Main Difference – Molting vs Metamorphosis
Molting and metamorphosis are two events of the life cycle of animals. The main difference between molting and metamorphosis is that molting refers to the shed of body parts periodically such as body coverings, feathers, cuticles or skin whereas metamorphosis refers to the process of transformation from an immature form to the mature form through distinct stages. Molting mainly referred to the shed of the exoskeleton of arthropods. Metamorphosis occurs in insects and all animals. The two main types of metamorphosis are incomplete metamorphosis and complete metamorphosis.
Key Areas Covered
1. What is Molting
– Definition, Process, Examples
2. What is Metamorphosis
– Definition, Stages, Examples
3. What are the Similarities Between Molting and Metamorphosis
– Outline of Common Features
4. What is the Difference Between Molting and Metamorphosis
– Comparison of Key Differences
Key Terms: Adult, Complete Metamorphosis, Ecdysis Egg, Exoskeleton, Incomplete Metamorphosis, Molting, Nymph
What is Molting
Molting refers to the shed of outer body covering, feathers, hair or skin to make way for new growth. Both animals and arthropods regenerate their external tissues during their life cycle. In arthropods, the body is covered with a thick or thin exoskeleton that is not detached progressively. This restricts the growth of the arthropod, becoming a barrier to increase the size of the body. Thus, the exoskeleton should be shed to achieve further growth. This type of molting is referred to as ecdysis. Ecdysis occurs in nematodes as well. Ecdysis of a cicada is shown in figure 1.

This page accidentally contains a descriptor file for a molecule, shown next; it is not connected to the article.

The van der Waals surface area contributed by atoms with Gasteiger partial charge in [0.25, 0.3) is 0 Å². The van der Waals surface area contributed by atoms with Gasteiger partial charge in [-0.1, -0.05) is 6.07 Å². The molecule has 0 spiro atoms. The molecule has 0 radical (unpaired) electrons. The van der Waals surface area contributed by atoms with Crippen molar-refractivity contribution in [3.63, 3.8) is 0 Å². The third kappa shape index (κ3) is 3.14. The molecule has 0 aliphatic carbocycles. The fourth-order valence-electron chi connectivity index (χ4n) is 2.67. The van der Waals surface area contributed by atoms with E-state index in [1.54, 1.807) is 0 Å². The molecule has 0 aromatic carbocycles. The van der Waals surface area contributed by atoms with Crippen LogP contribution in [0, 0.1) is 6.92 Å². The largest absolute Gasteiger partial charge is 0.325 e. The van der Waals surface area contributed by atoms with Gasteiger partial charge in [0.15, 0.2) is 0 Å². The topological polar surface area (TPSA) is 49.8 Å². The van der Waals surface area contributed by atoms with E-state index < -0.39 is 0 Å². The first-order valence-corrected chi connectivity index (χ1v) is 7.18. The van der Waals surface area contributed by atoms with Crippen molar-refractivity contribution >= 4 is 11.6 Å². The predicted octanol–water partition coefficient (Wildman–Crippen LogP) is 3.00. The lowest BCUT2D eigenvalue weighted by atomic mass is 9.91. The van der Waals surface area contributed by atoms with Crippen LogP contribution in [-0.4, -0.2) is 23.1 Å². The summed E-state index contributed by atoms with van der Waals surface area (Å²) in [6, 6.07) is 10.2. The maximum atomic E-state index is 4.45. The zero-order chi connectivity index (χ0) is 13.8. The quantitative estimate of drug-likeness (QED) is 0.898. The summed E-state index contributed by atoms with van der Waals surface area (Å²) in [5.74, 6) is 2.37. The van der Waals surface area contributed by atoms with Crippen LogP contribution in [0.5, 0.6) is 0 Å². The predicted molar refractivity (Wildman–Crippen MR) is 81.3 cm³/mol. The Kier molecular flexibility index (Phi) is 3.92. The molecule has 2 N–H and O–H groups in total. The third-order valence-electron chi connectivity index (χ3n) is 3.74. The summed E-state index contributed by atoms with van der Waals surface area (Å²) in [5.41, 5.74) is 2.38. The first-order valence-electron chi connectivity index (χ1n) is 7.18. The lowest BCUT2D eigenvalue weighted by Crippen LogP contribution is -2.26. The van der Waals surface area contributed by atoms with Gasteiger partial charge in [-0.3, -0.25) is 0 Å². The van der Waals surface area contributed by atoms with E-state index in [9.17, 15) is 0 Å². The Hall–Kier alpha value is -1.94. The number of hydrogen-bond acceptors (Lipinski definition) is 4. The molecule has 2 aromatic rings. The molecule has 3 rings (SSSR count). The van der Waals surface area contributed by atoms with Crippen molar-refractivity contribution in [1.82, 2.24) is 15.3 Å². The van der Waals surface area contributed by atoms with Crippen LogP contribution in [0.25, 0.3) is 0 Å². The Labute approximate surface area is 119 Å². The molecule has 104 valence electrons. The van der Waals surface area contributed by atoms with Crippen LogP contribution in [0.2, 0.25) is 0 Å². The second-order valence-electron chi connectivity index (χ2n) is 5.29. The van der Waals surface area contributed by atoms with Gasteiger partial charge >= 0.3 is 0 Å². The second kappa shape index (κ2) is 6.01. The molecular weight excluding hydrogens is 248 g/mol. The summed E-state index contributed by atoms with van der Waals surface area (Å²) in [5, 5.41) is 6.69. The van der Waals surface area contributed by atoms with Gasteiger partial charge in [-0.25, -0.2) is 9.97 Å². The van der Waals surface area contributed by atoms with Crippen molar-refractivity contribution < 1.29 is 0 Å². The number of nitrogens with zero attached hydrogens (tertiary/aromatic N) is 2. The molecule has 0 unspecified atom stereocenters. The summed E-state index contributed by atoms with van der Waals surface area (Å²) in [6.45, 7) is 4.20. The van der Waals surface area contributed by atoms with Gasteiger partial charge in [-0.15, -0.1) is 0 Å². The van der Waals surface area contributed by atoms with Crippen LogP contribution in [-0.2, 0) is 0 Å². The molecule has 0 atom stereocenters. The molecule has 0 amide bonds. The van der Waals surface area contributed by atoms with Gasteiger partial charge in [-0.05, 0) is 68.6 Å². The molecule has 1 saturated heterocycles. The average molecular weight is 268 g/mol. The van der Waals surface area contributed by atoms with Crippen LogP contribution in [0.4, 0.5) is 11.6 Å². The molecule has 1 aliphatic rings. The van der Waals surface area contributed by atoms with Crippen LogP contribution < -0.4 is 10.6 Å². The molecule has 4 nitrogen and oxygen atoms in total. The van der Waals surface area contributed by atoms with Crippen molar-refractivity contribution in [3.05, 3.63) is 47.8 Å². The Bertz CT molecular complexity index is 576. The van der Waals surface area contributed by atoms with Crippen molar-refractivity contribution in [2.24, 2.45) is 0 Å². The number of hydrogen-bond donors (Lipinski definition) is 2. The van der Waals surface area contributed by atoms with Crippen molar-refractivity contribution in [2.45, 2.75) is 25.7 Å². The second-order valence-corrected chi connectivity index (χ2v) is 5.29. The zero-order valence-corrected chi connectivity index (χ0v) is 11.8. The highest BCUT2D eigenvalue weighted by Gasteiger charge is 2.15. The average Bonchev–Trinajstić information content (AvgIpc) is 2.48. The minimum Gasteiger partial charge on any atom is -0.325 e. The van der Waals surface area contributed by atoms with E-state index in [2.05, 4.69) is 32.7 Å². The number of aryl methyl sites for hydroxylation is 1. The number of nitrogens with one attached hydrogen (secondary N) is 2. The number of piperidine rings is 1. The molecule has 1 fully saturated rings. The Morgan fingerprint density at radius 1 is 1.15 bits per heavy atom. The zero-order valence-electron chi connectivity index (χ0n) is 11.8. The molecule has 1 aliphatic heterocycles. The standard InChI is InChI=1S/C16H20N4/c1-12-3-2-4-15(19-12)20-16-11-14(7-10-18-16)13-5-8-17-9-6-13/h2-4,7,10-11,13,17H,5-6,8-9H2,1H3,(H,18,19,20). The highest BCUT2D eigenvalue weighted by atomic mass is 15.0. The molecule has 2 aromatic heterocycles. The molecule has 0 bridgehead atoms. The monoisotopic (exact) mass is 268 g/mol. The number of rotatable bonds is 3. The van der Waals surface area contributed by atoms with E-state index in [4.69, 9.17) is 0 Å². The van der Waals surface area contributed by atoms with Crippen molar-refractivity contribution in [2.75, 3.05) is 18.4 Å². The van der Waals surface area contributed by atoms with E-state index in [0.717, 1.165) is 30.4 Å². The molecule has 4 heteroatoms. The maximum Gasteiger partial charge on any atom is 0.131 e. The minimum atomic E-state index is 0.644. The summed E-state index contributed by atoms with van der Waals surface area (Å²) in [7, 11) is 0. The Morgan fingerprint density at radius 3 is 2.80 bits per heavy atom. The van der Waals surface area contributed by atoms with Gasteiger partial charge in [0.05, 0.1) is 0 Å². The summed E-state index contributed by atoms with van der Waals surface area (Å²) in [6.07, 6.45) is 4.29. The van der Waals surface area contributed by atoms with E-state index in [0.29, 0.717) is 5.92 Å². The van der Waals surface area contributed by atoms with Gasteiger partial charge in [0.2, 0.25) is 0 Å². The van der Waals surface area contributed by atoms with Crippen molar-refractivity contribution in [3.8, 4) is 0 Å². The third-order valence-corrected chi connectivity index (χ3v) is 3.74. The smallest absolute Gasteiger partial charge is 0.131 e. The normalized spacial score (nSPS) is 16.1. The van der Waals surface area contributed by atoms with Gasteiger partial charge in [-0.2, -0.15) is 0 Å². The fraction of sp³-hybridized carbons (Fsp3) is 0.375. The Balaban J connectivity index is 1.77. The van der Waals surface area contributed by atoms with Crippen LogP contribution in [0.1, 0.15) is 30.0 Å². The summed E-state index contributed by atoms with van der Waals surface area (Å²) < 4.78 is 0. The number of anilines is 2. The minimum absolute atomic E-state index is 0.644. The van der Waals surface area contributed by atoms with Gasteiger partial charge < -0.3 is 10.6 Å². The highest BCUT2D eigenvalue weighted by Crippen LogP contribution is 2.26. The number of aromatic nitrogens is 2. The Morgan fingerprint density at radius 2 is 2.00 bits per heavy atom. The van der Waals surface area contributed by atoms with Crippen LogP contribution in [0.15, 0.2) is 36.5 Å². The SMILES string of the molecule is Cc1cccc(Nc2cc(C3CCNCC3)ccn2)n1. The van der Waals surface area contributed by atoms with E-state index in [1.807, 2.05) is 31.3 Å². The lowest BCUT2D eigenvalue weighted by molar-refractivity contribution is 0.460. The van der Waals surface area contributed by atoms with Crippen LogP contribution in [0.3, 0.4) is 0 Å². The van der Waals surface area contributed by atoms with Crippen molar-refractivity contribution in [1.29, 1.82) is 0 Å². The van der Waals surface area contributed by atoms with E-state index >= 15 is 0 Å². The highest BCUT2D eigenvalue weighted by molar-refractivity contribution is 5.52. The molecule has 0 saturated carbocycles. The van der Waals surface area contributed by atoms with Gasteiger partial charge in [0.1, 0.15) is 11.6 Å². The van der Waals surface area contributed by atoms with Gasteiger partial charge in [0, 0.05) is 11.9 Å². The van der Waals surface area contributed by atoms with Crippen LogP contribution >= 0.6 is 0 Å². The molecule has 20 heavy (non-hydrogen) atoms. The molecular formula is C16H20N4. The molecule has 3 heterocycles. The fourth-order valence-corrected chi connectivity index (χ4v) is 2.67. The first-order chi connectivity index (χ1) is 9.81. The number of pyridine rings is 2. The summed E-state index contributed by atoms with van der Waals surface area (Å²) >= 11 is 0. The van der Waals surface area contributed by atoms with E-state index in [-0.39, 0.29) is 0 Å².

Molting is also involved in the shedding of the epidermis and pelage (hair, feathers, fur etc.). Amphibians, snakes, and lizards shed their skin. Birds shed their feathers periodically. Dogs and cats shed their fur. Molting helps in adapting different environmental changes in animals such as birds.
What is Metamorphosis
Metamorphosis refers to the process of transformation from an immature form to an adult form through distinct life stages. Both body form and the habitat may change during metamorphosis. Metamorphosis occurs in cnidarians, insects, crustaceans, mollusks, and animals such as fish, amphibians, echinoderms and all chordates. Based on the stages of each life cycle, two types of metamorphosis can be identified.
Complete metamorphosis includes egg, larva, pupal, and adult stages, which differ greatly in morphology. The lifecycle of butterflies, ants, fleas, bees, beetles, moths, and wasps are examples of complete metamorphosis. Complete metamorphosis starts with the laying of eggs by the female insect. The larva, the second stage of complete metamorphosis, are hatched from eggs. The larval stage is typically different from the adult stage in morphology, behavior, and/or habitat. The larval body is soft and worm-like. The life stages of a butterfly are shown in figure 2.